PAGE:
Having been burned too many times by their promises, a large portion of the GOP’s base is now looking to clean house in the party rather than mend fences.  Some — like Tennessee Senator Bob Corker — appear to see the insurgent writing on the wall (Corker announced he will not seek reelection in 2018).  Here’s hoping a number of others–especially John McCain–get the message as well.  ALL of them, not just Trump, need to be reminded that they are mortal.  And since none of them are indispensable to the effort to restore America, they can–and should–be held accountable for failure to support that effort, particularly when the GOP controls the House, Senate, Presidency and most State governorships and legislatures.

Mr. Trump is far from certain to be reelected in 2020.  Yesterday’s special election results should serve fair notice he was sent to D.C. to accomplish specific things.  His next turn at the polls will hinge on whether he does, in fact, accomplish them.

  • Build the wall.  Deport those here illegally.  Period.
  • Return jobs and investment to the U.S. by voiding the globalist drain of disadvantageous trade agreements and corporatist tax policies on our economy
  • Restore American credibility by consistently acting in the best interest of the U.S. in our foreign and military policy.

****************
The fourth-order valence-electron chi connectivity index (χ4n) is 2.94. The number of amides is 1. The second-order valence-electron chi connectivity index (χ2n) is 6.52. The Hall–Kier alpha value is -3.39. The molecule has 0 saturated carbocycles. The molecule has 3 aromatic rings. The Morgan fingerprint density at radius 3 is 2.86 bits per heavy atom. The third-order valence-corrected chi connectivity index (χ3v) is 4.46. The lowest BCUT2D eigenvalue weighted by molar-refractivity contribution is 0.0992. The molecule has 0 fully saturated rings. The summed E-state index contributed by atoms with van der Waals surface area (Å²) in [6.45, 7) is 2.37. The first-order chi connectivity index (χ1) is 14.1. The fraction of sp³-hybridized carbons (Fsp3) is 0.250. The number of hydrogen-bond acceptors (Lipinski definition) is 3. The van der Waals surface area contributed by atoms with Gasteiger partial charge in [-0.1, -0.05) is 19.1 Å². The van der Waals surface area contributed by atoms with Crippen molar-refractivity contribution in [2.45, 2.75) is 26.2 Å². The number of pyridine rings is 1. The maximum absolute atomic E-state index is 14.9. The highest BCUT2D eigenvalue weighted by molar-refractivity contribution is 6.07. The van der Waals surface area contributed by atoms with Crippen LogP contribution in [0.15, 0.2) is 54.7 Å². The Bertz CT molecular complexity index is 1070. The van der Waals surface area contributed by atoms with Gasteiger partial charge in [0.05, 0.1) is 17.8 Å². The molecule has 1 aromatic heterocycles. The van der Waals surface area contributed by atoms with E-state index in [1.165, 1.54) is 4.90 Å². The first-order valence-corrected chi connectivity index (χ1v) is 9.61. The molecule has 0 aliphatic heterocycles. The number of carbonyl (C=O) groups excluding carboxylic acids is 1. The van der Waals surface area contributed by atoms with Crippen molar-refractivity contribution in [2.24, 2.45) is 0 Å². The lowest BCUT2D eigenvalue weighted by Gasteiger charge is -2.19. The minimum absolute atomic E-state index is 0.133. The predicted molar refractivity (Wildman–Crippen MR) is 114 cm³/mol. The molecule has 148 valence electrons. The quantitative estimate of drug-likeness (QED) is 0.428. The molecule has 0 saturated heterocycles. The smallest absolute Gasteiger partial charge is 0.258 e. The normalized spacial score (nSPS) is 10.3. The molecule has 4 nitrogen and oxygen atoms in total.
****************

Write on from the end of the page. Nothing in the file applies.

It’s not rocket science, Mr. President.  Your move.

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Stealing inheritances

I know of someone whose parents, while he was just a wee lad, broke into several antique stores, amassing a tidy little sum fencing the artifacts before retiring from such activity.  Then the family settled into the quiet life of the “Nouveau riche.”  There was just one problem: eventually the authorities broke the case and discovered who was responsible for the string of thefts.  By this time, my acquaintance was just entering a fairly respectable college, fully expecting to afford the tuition with ease.

That is, until his parents were exposed and all their assets seized.  But since it would be unfair to deny him such a great educational opportunity just because his parents had broken the law, the court ruled the family could keep the money and send him to school. The various antique store owners and their families were astonished.

Outrageous, no?

OK – confession time.  The above is made up, and I don’t actually know of such a case. But there are apparently a lot of people who would agree with the fictional court ruling above.  These are the people who want to allow the children of illegal immigrants to stay in the United States, despite their parents breaking the law to get them here.